The system seems open to several options.  Absolute Fortune at the  Beginning would dictate that the die roll controls whether or not the character even comes up with his idea.  I'm averse to this because I think there's good interplay in his creating an original response to the GM's sudden challenge, and I don't want to sap that; FatB isn't the tool I'd use for something so specific as a single Setback-attempt.  [Separate question for another thread: Is there a correlation between the scale of resolution (action-scale vs. gestalt, etc) and how well FatB/FitM/etc work with that scale?  Seems like it, here.]

On the other hand, though here my terminolgy slips a little and I'll drop into simple parlance, we have a couple of possibilities in terms of FitM:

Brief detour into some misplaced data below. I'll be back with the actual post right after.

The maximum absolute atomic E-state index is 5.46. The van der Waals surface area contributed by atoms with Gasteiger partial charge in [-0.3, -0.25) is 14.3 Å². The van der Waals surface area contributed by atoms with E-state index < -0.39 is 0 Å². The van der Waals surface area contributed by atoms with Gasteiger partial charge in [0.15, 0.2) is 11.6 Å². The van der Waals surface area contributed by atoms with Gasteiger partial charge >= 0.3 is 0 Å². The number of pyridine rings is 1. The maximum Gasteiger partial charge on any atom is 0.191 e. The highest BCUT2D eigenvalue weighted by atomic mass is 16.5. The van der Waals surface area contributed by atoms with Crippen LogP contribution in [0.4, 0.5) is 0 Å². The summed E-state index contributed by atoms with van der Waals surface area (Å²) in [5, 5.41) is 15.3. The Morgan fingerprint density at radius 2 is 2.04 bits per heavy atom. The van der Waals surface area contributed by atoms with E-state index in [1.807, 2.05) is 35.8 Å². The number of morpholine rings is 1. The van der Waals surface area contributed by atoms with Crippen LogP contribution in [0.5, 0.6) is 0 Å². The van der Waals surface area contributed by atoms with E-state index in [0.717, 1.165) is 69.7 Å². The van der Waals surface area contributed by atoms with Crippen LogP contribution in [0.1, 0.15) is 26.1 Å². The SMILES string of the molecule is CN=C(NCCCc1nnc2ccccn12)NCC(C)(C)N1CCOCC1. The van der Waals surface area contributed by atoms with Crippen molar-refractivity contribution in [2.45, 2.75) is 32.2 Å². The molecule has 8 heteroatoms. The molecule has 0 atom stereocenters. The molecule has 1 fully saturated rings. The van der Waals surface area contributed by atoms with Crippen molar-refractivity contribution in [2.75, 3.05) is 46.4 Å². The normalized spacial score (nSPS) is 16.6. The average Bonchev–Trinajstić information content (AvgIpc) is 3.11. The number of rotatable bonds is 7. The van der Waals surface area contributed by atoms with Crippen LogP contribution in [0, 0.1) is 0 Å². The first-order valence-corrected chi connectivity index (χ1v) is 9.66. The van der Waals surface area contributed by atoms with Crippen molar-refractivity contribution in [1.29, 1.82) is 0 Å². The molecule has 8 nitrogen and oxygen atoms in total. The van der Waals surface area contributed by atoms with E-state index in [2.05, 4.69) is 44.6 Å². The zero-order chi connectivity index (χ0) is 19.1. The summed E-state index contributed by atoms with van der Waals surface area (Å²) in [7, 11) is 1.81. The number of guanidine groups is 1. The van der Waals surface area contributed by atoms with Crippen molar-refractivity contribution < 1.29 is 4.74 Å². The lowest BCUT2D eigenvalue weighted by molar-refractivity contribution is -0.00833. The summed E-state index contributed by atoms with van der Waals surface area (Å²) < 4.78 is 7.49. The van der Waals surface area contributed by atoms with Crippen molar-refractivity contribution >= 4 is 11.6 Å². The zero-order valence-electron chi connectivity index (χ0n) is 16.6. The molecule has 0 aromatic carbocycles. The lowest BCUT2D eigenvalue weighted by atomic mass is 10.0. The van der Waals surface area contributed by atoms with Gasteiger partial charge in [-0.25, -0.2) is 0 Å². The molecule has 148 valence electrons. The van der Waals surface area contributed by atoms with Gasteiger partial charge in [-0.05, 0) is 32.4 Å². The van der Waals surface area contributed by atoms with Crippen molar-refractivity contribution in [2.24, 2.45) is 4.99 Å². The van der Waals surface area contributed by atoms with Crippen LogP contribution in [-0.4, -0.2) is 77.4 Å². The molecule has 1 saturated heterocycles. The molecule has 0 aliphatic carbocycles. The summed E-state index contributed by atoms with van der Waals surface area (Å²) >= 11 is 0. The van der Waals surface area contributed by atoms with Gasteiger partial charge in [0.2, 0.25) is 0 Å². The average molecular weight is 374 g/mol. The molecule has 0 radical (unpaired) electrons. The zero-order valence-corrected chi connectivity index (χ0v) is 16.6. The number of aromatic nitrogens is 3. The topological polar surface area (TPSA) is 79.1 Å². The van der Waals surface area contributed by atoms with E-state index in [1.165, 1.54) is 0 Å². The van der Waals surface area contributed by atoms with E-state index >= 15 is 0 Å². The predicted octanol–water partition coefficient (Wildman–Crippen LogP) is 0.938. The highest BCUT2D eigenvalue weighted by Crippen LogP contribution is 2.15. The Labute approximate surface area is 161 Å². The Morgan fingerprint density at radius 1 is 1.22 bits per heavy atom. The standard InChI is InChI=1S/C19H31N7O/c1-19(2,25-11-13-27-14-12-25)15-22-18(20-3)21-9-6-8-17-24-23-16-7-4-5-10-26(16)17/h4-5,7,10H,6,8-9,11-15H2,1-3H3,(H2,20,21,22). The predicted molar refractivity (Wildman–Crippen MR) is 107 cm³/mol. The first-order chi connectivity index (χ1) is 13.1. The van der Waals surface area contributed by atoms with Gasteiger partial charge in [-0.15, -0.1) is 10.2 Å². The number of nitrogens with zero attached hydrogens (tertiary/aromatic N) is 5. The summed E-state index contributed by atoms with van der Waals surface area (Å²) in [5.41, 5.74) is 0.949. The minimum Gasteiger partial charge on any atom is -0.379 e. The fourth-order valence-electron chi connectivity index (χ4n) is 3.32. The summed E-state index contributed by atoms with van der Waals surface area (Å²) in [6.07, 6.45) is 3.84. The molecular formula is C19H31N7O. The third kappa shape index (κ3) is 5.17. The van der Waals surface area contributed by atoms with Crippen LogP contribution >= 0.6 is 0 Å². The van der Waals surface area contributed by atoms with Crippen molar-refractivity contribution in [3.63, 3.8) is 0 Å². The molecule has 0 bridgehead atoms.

- Player defines his overall response/methodology but not the details; rolls; details are generated to fit the roll result, play result generated as continuation.  
- Player defines response including details of all of his own actions, then the die gets rolled whenever his own actions no longer cover the events of the game-world.  Closest to a classic "skill roll," this would still mesh well with another game element present, very very strong player authority over his own character (including nonstandard elements like if/how he is wounded, etc).
- Deliberate vagueness in the book on this subject, hoping that playgroups will settle on whatever suits them best here.  Many examples of each style, to show their use in play.

I'm honestly unsure how well each IIEE variant would mesh with the construct I've got, and would like help with this element.  Where have you seen each type of Fit_ used effectively, and what similarities to the above would appear?  Is it madness to even consider leaving the IIEE sequence to be determined by the group and open to each option depending on case?